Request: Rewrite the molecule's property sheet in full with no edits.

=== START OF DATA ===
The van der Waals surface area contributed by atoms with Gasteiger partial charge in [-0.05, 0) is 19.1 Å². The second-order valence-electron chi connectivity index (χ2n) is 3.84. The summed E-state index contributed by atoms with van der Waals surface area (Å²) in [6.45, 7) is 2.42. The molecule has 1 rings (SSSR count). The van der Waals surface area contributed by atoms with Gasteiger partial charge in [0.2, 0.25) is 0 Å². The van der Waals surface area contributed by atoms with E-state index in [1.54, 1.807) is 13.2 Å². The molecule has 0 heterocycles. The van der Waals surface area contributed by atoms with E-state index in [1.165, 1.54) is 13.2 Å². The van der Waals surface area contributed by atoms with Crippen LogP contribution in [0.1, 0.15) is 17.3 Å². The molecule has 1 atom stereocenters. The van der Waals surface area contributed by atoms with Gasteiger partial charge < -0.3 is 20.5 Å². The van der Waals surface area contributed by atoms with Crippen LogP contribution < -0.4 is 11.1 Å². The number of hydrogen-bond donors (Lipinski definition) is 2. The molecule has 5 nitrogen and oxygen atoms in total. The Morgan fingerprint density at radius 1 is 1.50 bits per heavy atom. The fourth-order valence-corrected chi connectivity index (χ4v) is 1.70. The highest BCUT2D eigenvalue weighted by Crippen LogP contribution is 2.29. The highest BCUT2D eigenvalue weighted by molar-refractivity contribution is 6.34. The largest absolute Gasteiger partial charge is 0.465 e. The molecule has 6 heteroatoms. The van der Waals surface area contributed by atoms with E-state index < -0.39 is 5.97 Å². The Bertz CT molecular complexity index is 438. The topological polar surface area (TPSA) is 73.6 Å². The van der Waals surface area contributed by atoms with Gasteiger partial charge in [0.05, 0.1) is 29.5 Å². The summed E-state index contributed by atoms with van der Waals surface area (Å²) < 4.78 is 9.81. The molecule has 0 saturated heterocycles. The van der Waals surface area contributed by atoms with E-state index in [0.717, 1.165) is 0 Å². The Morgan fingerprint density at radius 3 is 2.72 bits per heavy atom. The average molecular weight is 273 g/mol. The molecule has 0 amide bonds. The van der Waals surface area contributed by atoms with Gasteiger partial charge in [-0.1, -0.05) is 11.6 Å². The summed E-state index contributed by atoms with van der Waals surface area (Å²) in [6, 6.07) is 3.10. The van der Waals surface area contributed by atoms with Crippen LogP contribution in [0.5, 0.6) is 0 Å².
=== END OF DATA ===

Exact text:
The van der Waals surface area contributed by atoms with Gasteiger partial charge in [-0.05, 0) is 19.1 Å². The second-order valence-electron chi connectivity index (χ2n) is 3.84. The summed E-state index contributed by atoms with van der Waals surface area (Å²) in [6.45, 7) is 2.42. The molecule has 1 rings (SSSR count). The van der Waals surface area contributed by atoms with Gasteiger partial charge in [0.2, 0.25) is 0 Å². The van der Waals surface area contributed by atoms with E-state index in [1.54, 1.807) is 13.2 Å². The molecule has 0 heterocycles. The van der Waals surface area contributed by atoms with E-state index in [1.165, 1.54) is 13.2 Å². The van der Waals surface area contributed by atoms with Crippen LogP contribution in [0.1, 0.15) is 17.3 Å². The molecule has 1 atom stereocenters. The van der Waals surface area contributed by atoms with Gasteiger partial charge < -0.3 is 20.5 Å². The van der Waals surface area contributed by atoms with Crippen LogP contribution < -0.4 is 11.1 Å². The number of hydrogen-bond donors (Lipinski definition) is 2. The molecule has 5 nitrogen and oxygen atoms in total. The Morgan fingerprint density at radius 1 is 1.50 bits per heavy atom. The fourth-order valence-corrected chi connectivity index (χ4v) is 1.70. The highest BCUT2D eigenvalue weighted by Crippen LogP contribution is 2.29. The highest BCUT2D eigenvalue weighted by molar-refractivity contribution is 6.34. The largest absolute Gasteiger partial charge is 0.465 e. The molecule has 6 heteroatoms. The van der Waals surface area contributed by atoms with E-state index < -0.39 is 5.97 Å². The Bertz CT molecular complexity index is 438. The topological polar surface area (TPSA) is 73.6 Å². The van der Waals surface area contributed by atoms with Gasteiger partial charge in [0.05, 0.1) is 29.5 Å². The summed E-state index contributed by atoms with van der Waals surface area (Å²) < 4.78 is 9.81. The molecule has 0 saturated heterocycles. The van der Waals surface area contributed by atoms with E-state index in [0.717, 1.165) is 0 Å². The Morgan fingerprint density at radius 3 is 2.72 bits per heavy atom. The average molecular weight is 273 g/mol. The molecule has 0 amide bonds. The van der Waals surface area contributed by atoms with Gasteiger partial charge in [-0.1, -0.05) is 11.6 Å². The summed E-state index contributed by atoms with van der Waals surface area (Å²) in [6, 6.07) is 3.10. The van der Waals surface area contributed by atoms with Crippen LogP contribution in [0.5, 0.6) is 0 Å².